My husband, the physicist, tells me that chaos is "a dynamical system whose evolution in time is in principle unpredictable." Well, I don’t know what all that means, but I do know the formula for chaos: Take a one-month old baby who never sleeps and his sleep-deprived mother, add a looming writing deadline and a dog-grooming appointment, and multiply it all by a serious winter snow storm, and you have complete and utter chaos.
Let me elaborate. My son does not sleep. Most month-old babies sleep between 15 and 17 hours per day, allowing their parents to get adequate sleep themselves and even accomplish things like showering and eating. Colin sleeps more like 9 or 10 hours a day, and this greatly concerns us, not only because it means he's not able to grow those important neural pathways, but it means that we are not getting nearly enough sleep to grow our neural pathways. I am so sleep-deprived that I’m constantly misplacing things, and not just of the-car-keys-in-the-freezer variety. Twice in the past month, I’ve left my cellphone out where the dog could chew it. And in daily conversation, I seem unable to locate simple vocabulary words. Yet somehow, through this sleep-deprived haze, I am supposed to string together 1,000 words for a freelance writing assignment that I volunteered for before I had a baby or sleepless nights or forget how to speak or write. The article is due tomorrow morning. On top of all this, Remy and I are supposed to start obedience classes tonight so that, among other things, he will stop eating my cellphones.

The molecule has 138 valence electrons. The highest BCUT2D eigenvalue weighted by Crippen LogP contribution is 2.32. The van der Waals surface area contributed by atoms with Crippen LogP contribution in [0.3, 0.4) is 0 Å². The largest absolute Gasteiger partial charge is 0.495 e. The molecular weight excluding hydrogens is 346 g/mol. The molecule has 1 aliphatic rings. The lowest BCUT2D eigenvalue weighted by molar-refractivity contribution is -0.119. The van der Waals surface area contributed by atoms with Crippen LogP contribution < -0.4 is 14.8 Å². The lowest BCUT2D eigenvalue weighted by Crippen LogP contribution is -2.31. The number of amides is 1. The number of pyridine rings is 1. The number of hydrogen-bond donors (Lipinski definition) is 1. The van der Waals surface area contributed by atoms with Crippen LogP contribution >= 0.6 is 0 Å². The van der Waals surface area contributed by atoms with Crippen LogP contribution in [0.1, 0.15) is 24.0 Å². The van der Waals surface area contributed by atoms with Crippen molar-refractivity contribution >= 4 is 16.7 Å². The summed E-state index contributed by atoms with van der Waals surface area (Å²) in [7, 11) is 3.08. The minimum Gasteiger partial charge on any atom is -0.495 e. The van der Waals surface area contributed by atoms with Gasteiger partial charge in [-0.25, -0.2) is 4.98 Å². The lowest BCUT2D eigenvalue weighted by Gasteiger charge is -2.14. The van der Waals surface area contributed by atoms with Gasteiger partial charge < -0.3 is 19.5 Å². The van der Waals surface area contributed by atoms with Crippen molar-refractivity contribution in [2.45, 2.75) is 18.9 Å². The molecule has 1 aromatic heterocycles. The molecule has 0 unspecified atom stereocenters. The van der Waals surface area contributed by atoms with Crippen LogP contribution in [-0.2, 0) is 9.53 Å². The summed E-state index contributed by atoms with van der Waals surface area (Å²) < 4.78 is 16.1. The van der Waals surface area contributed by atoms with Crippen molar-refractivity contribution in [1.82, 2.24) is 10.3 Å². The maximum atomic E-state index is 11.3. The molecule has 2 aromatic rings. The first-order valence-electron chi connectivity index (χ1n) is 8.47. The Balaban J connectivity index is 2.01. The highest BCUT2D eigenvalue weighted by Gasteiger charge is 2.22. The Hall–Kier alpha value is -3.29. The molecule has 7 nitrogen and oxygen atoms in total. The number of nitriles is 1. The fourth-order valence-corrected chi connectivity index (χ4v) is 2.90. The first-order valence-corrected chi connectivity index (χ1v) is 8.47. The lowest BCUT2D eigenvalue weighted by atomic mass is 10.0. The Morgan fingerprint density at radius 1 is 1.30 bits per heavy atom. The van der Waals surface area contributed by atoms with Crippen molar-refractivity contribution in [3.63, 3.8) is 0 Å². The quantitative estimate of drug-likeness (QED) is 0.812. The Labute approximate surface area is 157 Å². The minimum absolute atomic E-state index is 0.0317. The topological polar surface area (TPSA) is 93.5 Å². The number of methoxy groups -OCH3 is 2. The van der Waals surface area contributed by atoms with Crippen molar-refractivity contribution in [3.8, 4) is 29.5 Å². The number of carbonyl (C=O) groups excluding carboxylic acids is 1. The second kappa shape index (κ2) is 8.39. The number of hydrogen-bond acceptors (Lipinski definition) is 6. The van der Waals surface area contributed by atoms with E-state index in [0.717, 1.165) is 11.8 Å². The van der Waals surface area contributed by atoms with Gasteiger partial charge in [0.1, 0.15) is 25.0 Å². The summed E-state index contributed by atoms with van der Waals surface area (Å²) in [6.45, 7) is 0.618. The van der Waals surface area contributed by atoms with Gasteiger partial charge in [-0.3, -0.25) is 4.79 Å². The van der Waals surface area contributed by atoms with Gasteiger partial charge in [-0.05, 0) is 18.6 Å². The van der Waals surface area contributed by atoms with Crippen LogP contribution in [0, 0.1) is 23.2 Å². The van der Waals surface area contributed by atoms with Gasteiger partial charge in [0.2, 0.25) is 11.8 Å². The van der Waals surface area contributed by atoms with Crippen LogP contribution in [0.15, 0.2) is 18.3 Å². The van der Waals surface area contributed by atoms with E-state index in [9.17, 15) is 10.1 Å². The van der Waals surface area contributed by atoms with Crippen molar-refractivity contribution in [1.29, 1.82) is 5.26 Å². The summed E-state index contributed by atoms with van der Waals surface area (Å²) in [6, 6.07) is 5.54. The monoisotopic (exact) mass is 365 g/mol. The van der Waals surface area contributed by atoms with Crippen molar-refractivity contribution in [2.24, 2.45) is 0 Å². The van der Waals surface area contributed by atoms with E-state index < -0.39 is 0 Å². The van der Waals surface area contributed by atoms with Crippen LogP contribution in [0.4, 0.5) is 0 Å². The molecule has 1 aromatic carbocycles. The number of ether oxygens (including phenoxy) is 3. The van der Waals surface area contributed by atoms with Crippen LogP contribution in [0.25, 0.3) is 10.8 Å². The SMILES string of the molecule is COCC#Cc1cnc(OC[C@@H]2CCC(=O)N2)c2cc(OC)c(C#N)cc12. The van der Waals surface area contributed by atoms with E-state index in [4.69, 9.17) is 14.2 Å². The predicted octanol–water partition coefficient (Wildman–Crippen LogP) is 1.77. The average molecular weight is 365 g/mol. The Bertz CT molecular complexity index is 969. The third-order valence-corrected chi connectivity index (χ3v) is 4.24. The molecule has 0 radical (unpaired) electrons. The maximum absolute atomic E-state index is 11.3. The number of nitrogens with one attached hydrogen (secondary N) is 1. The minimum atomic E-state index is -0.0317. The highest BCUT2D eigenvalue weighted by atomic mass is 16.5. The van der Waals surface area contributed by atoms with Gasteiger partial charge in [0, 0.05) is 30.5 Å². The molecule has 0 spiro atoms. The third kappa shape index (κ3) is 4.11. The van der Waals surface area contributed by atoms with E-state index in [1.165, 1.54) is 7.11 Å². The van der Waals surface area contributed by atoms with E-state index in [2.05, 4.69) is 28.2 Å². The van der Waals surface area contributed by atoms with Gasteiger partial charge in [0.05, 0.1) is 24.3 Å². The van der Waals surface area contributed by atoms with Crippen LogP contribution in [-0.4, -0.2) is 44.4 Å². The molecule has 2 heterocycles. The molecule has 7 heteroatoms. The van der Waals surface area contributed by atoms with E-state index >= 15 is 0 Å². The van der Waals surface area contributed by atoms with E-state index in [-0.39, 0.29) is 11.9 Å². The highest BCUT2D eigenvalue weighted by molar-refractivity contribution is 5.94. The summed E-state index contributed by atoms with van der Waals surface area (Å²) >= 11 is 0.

But before we can go to obedience school, I felt it necessary – downright essential – to get him professionally groomed. You see, on top of his other quirks, Remy refuses to allow anyone in this household to brush him. Although we have tried – almost daily – since he was a puppy he still treats brushing like torture, and so he has not been brushed in months. I figured $55 was a small price to pay for someone else to clean and torture my dog. I booked an appointment for 8:00 a.m. this morning.